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    1. We talked before about winning the lottery and it’s not something I would enjoy having happen to me, but on the other hand I wouldn’t mind being a millionaire if no one knew about my wealth. I’d enjoy anonymously helping others on my own terms. As for the cans, I’m sure by painting them they wouldn’t rust as easily but you have a point there.

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      1. exactly…Lois..If I won the lottery, I would so love to be able to remain anonymous..for many reasons.
        one being, as you say, a person could choose quietly who to help, and do so without them even knowing it was “you” ….(or at least without a dozen other wanting the same thing.

        We just heard something on the radio a couple of days.

        They have done some sort of survey in North America (Canada and States)
        and found that within five yrs of winning a big lottery
        those “who are known” …eighty per cent have either lost it all, or in worse debt.
        They said it was not only due to foolishness, but the greedy suing them, and having
        to pay lawyers fees and such.

        re the can.
        I would more worry about sharp edges etc.

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        1. I’m not at all surprised by that survey. We hear all the time about those going bankrupt after winning. I think for some it’s because the winnings are so huge they can’t comprehend that it could ever run out. For others money corrupts their values. There was a story about a man who struggled to make ends meet for his family but was happy until he won. After he won it tore the family apart resulting in divorce, he ran around with women and he ended up broke. He killed himself but before he did he wrote a letter to his ex-wife saying he didn’t want any of it all he ever wanted was her. Such a sad story.

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  3. Lois,
    wonderful links. I had a quick peek at each, and will go back bit by bit and go through them.
    I think my favorite is the Ikea founder. I had read about him previously, and could hardly believe it, so looked up quite a few articles..Wow. He has always lived very frugal/second hand..”just because it was good economy, good for everything. I seem to recall him stating that most everyone in the place he came from / grew up also did. It was/is a way of life. Very good for the pocket book, very good for the environment. Also, it gives me a snappy response, next time I slip (sigh) and mention in front of a relative that I shop second hand, and get the evil looks/comments..I can now respond..”I aspire to be just like the Ikea Billionaire founder”…grin.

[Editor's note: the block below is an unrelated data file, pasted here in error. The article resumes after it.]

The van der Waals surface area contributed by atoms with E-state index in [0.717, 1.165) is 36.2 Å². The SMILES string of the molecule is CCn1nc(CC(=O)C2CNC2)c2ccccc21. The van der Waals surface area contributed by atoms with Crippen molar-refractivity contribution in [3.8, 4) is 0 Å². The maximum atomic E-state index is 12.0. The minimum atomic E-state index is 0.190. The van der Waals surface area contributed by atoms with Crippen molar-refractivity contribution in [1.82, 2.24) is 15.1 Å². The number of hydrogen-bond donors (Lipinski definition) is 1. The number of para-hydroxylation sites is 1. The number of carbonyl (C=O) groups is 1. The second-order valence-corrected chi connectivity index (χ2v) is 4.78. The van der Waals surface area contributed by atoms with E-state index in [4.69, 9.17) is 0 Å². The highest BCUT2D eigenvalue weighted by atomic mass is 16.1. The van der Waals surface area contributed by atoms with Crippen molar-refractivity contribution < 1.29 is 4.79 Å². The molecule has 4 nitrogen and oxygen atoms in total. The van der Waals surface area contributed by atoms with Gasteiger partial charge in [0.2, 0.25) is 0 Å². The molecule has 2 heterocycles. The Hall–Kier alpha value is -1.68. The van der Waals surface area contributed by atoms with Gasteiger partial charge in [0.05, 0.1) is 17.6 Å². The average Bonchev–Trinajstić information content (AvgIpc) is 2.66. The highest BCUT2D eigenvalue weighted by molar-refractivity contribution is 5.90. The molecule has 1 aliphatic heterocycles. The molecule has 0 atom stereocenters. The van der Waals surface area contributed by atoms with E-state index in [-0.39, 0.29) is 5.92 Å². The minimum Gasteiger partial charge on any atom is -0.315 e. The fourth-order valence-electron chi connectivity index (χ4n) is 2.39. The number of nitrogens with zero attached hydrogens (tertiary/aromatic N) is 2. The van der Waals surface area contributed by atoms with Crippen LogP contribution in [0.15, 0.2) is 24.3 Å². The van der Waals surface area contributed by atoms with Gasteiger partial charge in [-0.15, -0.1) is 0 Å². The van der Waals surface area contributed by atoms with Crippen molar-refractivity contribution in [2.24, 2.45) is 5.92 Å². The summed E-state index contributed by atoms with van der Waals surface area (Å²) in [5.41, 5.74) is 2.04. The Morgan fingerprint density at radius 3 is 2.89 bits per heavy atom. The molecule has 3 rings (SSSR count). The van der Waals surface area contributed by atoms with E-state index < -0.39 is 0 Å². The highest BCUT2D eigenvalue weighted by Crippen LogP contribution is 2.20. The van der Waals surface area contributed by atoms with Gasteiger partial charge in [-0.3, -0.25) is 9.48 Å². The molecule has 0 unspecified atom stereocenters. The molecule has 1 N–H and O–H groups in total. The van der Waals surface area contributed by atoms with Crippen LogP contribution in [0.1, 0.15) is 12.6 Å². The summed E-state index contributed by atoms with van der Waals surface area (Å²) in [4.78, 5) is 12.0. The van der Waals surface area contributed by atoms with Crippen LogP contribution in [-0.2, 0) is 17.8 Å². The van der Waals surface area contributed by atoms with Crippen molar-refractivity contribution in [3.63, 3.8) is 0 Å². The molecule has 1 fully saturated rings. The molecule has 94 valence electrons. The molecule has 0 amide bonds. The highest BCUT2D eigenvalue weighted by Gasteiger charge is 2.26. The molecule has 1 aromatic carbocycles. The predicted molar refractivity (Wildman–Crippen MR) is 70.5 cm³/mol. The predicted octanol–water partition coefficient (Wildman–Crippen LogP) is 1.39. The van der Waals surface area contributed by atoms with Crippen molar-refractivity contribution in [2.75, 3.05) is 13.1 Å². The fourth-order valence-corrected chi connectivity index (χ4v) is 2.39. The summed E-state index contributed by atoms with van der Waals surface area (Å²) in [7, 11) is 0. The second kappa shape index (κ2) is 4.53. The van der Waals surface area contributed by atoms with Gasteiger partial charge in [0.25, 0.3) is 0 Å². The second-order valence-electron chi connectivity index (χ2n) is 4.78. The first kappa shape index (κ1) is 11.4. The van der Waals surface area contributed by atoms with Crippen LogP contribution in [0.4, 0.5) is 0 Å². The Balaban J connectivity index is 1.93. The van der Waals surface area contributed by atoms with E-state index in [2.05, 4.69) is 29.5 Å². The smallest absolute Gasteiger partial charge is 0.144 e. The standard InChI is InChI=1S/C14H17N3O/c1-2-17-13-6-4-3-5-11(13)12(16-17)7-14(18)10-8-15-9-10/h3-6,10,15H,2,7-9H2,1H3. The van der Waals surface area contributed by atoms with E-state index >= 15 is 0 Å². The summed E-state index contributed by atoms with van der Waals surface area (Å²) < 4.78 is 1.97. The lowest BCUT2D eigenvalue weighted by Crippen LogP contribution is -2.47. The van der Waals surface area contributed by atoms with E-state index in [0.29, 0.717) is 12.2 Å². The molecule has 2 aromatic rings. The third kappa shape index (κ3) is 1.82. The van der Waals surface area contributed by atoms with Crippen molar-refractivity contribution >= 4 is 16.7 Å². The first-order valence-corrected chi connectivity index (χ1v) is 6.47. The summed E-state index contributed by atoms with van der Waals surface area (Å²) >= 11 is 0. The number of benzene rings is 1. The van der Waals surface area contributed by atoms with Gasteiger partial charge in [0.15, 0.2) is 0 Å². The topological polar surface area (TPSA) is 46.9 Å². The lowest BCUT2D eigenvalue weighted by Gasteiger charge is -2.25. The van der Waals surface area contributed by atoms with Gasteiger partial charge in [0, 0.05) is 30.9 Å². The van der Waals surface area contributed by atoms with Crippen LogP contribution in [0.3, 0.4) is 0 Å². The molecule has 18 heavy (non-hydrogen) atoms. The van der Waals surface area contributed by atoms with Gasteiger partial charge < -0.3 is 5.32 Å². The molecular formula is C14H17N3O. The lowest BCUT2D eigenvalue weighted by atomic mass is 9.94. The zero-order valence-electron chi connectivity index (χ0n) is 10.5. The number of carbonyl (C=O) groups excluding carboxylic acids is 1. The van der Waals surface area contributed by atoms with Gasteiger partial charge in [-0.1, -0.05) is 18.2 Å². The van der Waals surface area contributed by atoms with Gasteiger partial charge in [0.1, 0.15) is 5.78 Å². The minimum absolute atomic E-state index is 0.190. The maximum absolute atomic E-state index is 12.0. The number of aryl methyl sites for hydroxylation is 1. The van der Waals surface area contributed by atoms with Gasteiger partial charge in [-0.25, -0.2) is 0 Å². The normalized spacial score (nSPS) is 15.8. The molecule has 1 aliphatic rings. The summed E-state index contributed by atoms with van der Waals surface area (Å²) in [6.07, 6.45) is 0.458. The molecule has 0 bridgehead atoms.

will comment later on others, as I get to them.

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    1. Well, I did hear about him from you. 🙂 One thing we often forget is that self-made millionaires get that way because they were frugal and once they make their money they see no reason to change and start throwing money away. On the other hand their children often end up acting entitled and flashing their inherited wealth. It’s a good lesson to look back on and see we, no matter our income, should never go overboard spending on our children and instead teach them to save up for what they want.

      I’d love to hear what your family could come up with to respond to you if you use a billionaire as your example. 🙂

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      1. grin…
        yup, I too would be interested to hear what my family came up with.

        They truly confound me. They would find it fine to spend (rather a lot) on smokes etc..

        but find me very odd to shop garage sales/second hand..etc..

        ah well

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        1. That’s what makes the world go round, now if only we could all learn to just accept our differences without trying to force judgements on each other.